He added that a survey among doctors, nurses and healthcare staff in Singapore has also reflected this deep impact.

“They felt that people avoided them because of their job,” said Prof Koh.  “So if you were in your uniform and you went on public transport, all of a sudden you found it very easy to get a seat on a crowded bus because everybody ran away from you.”

<h3 class=”subheadMIstyles”>Family</h3>

Such public experiences were not merely confined to buses and trains.

“In those days, when I wanted to take a taxi to work, once I told the taxi driver that I was going to hospital, sometimes the taxi driver became very uncomfortable. He would normally drop me some distance away from the hospital because he didn’t want to go near it. So it was as bad as that.”

He added that many doctors and nurses “felt that people avoided their family members because of their job”.

“So when my children went to the childcare centre, you could hear the teachers and the other children say, ‘you better avoid this boy or girl because his father is a doctor’. That was a kind of stigma that was associated, even among family members.”

But Prof Koh emphasised that the experience was not universally negative.

“About 80 per cent of respondents [to the survey] felt that they were appreciated at the hospital and by colleagues. And about 77 per cent felt appreciated by society and indeed, many of them were hailed as heroes in trying to protect the health of the country,” he said.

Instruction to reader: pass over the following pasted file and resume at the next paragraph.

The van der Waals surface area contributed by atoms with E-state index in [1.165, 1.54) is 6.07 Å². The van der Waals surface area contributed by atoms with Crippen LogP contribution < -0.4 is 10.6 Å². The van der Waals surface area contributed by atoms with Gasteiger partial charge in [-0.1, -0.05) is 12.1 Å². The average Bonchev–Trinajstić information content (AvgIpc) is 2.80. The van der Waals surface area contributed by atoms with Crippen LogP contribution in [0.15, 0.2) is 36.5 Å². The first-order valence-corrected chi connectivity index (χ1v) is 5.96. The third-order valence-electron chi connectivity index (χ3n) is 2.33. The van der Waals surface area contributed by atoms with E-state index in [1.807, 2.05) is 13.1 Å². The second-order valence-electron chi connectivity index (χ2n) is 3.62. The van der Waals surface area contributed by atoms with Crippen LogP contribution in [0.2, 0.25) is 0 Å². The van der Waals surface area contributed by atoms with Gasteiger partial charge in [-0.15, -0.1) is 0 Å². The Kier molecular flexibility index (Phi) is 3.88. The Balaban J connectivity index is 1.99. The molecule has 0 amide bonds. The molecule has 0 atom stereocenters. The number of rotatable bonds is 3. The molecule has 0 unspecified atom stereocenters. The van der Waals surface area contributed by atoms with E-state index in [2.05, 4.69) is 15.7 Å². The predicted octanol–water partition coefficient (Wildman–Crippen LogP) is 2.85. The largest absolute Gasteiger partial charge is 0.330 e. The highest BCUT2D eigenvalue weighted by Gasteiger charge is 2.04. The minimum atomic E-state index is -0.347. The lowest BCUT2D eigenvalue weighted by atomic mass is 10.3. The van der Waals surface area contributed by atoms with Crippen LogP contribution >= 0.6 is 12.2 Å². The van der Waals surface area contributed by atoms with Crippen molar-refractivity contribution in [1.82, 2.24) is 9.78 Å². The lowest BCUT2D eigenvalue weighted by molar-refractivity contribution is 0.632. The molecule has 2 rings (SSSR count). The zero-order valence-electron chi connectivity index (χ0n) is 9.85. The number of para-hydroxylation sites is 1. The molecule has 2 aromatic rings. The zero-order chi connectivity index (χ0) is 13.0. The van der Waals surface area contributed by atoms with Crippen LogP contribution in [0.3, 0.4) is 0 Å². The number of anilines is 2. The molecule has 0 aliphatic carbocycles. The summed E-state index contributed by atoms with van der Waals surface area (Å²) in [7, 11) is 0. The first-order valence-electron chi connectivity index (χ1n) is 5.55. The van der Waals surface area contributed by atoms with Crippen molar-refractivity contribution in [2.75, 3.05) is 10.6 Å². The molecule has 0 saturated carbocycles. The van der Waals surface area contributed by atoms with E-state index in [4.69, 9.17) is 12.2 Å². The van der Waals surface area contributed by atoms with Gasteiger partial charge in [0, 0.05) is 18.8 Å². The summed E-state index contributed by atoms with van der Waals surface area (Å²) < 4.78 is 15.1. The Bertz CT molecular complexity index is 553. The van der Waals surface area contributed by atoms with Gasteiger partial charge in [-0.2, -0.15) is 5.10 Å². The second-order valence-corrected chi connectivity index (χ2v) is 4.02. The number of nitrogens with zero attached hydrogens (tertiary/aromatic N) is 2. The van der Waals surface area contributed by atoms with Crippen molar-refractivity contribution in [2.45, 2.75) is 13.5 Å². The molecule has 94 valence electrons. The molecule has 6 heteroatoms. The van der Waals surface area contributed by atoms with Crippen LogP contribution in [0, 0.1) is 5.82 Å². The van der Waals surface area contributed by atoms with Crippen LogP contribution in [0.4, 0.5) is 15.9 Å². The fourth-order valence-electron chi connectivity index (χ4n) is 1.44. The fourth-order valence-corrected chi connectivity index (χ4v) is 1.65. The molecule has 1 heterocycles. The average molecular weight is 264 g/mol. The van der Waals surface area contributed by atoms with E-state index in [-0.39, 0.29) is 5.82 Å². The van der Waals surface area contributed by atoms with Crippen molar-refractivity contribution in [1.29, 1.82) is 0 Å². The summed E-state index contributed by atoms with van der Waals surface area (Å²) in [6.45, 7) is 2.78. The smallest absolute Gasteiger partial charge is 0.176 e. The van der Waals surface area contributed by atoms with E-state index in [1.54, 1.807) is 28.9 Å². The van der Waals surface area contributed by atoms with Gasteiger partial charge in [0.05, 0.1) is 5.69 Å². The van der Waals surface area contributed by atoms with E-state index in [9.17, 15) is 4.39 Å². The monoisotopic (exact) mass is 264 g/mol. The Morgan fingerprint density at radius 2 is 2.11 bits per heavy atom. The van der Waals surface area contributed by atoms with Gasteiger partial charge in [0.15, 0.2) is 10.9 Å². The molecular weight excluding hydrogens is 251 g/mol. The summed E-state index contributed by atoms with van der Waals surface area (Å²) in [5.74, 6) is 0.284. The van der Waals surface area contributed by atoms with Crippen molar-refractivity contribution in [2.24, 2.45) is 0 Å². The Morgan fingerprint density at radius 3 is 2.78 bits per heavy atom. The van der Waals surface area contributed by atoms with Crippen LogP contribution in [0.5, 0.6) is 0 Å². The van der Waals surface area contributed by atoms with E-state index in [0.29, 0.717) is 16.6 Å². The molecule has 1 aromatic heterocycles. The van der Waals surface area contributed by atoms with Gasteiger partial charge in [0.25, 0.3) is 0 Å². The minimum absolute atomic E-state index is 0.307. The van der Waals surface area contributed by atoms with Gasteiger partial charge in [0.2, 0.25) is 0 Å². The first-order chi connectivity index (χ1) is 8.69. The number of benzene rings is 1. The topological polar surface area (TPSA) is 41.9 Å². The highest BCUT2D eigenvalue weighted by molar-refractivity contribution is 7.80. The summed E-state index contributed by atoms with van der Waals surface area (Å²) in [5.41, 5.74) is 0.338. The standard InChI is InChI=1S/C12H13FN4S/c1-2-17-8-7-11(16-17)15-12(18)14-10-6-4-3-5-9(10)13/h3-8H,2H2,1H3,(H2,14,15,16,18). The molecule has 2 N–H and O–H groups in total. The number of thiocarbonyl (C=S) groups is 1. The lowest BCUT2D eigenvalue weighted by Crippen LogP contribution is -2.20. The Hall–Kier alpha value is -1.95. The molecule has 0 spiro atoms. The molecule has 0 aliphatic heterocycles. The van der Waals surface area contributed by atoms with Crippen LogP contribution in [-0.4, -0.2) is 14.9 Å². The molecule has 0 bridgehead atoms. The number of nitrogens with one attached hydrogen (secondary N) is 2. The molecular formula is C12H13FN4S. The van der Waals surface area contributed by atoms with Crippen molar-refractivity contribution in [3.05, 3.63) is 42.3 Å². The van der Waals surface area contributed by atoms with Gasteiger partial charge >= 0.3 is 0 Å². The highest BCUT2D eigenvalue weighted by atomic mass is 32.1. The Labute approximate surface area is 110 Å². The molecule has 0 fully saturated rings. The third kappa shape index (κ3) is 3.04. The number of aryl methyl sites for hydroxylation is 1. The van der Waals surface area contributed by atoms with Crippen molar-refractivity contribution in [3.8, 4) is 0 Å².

Looking back on the reaction of doctors and nurses in hospital, Prof Koh said the experience proved that the “general principles of prevention and control of an infectious disease are effective for SARS”.

He said figures prove that good hand-hygiene, masks, and gowns worn properly all had an impact on whether doctors and others contracted the infection.

“So the use of personal protective equipment (PPE) was very important to contain the spread of SARS among healthcare workers. Implementing this was difficult, because suddenly, overnight, we had to wear PPE. Most did not have fit testing, they did not have proper training in how to wear them or remove the PPE, they didn’t know very much about disposal, cleaning, decontamination.

“Nowadays in Hong Kong, Singapore and so on, we know all this very well but 15 years ago, we had very limited knowledge about this,” he said.

<h3 class=”subheadMIstyles”>Workers</h3>

Considering that he was speaking at a conference attended by hundreds of international experts in occupational health, Prof Koh was clear that “because SARS is an occupational disease, it requires an occupational health response”.

During the 2003 outbreak, he spoke to taxi drivers, food preparation handlers, laboratory researchers, stock exchange staff and sewage workers to advise them on what measures they could take to prevent the spread of the infection in their workplace.

“Emerging occupational health infections will continue to pose threats to healthcare workers,” said Prof Koh. “We are reminded that healthcare work can sometimes kill the healthcare workers.

“The good thing about SARS is that the general principles of prevention and control were found to be very effective. We know that SARS or something else will come back. We should remain ever vigilant; we should prepare ourselves for the next outbreak.”

Prof Koh was one of the many speakers who presented to delegates from across the world who attended the ICOH 2018 in Dublin at the beginning of May. 

The week-long conference saw talks and debates on various aspects of occupational health.